A few years ago a college generation was profoundly moved by a novel by Albert Camus, L’Ētranger. It seemed to express the alienation of youth from society, an alienation that had its roots not in ideas and ideals, but, negatively, in a total lack of emotional and intellectual response to the conventional social structures. L’Ētranger is a parable. In the opening lines lies the clue to our condition. In the last few years there are new spokesmen for youth, but none who have responded to that clue.
In the August-September 1967 issue of the French magazine Preuves, K.A. Jelenski analyses the attitudes of a modern youth now influenced by Marshall McLuhan and Norman O. Brown. According to McLuhan, youth intuitively understands the new environment within which we live. They live it “mythically and in depth,” but “are instructed according to the methods of another age.” They are seeking a formula for this “visual age of imprint,” one that will recognize the mystique of participation in a “put-on” universe. Jelenski quotes John Cage as a “hero” of McLuhan whose ideas are representative of this generation. “The highest project is not to have a project.”
Norman O. Brown calls for a return to the pre-Oedipal state and the abolition of repression. He wants a revindication of the “id” and a condemnation of the “ego” since the latter is not natural to man and has been formed uniquely by the past. “The frontier between interior reality and exterior reality is artificial; it is nothing but the ramparts of the repressive personality.”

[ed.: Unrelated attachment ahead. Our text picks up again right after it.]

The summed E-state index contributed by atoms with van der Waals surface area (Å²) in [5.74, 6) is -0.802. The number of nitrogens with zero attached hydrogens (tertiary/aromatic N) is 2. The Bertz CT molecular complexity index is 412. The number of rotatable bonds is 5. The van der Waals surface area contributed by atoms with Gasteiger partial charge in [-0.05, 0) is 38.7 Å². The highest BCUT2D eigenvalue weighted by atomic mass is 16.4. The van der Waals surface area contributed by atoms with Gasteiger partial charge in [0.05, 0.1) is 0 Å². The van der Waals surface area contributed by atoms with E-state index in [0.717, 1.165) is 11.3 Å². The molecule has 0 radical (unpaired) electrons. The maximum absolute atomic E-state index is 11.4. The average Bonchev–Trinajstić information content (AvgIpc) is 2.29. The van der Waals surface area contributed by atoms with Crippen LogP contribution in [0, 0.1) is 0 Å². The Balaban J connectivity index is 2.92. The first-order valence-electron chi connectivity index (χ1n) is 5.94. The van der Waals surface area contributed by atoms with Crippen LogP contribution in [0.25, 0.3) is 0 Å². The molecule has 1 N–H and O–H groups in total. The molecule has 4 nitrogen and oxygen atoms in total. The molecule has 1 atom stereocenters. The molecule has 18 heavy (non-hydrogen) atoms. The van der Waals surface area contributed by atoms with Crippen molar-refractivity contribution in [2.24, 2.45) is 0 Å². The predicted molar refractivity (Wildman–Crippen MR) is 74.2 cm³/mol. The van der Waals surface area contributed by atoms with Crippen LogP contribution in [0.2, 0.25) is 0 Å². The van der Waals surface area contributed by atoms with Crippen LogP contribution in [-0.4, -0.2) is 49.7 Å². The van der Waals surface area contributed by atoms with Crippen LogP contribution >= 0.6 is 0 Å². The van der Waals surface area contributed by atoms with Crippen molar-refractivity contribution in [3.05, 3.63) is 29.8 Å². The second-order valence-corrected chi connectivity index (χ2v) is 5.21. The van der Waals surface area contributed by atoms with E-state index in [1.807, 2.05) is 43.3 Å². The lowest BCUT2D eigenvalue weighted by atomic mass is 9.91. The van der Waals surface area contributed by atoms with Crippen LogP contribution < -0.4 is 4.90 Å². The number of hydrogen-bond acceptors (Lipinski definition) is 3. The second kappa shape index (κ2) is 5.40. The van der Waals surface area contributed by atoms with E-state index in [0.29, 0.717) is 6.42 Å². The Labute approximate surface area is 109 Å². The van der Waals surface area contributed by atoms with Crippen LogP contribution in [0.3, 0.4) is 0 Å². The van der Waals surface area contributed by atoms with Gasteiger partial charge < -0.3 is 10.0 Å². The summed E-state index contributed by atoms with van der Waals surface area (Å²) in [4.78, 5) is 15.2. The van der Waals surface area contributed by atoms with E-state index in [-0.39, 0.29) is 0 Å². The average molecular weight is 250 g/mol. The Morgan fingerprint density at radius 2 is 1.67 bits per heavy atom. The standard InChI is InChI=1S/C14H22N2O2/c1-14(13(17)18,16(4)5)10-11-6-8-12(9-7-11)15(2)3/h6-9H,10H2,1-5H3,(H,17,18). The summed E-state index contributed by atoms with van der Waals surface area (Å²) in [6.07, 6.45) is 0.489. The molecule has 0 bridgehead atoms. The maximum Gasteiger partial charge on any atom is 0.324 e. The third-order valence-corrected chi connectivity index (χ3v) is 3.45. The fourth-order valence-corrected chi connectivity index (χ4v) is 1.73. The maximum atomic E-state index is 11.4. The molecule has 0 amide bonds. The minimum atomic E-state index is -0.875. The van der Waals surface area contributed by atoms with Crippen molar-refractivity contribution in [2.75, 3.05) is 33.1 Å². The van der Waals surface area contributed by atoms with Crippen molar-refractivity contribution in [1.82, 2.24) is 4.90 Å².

Jelenski claims that if we understand McLuhan and Brown we will better understand what youth wants today.
On comprend mieux alors l’esprit d’une jeunesse qui se réclame de ces idees, qui ont en commun le refus de l’histoire, la dénonciation de l’éxistence social telle que nous la connaissons, le desir d’abolir le sens d’identité, l’érotisme diffus, le nostalgie du mysticisme oriental ou du quiétisme chrétien. (Then one understands better the spirit of a youth that refers to these ideas, that have in common the refusal of history, the denunciation of social existence as we know it, the desire to abolish the sense of identity, diffuse eroticism, the nostalgia for oriental mysticism or for a Christian quietism.)
Unfortunately, this “spirit of youth” is fundamentally negative and destructive since it springs from the modern radical situation of the breakdown of unity. Historically there have been breakdowns in the beliefs of an age, in the organizing principles of a civilization; but never until recently the sophisticated, desperate and thorough attack on belief itself that is now paralyzing traditional structures of thought and action, communication and organization.
Due to our modern tendency to distrust form and to associate idealism with totalitarianism, at no time have we seen a greater failure of unity. Moreover, despite the attempt to equate freedom with formlessness, there is also a concomitant failure of freedom. This is because we no longer have a framework to which we can commit ourselves and within which we can act. The paradox of the loss of unity is that the emphasis is more and more on the search for freedom—for a total freedom, seen only in terms of the destruction of all boundaries, definitions, limitations.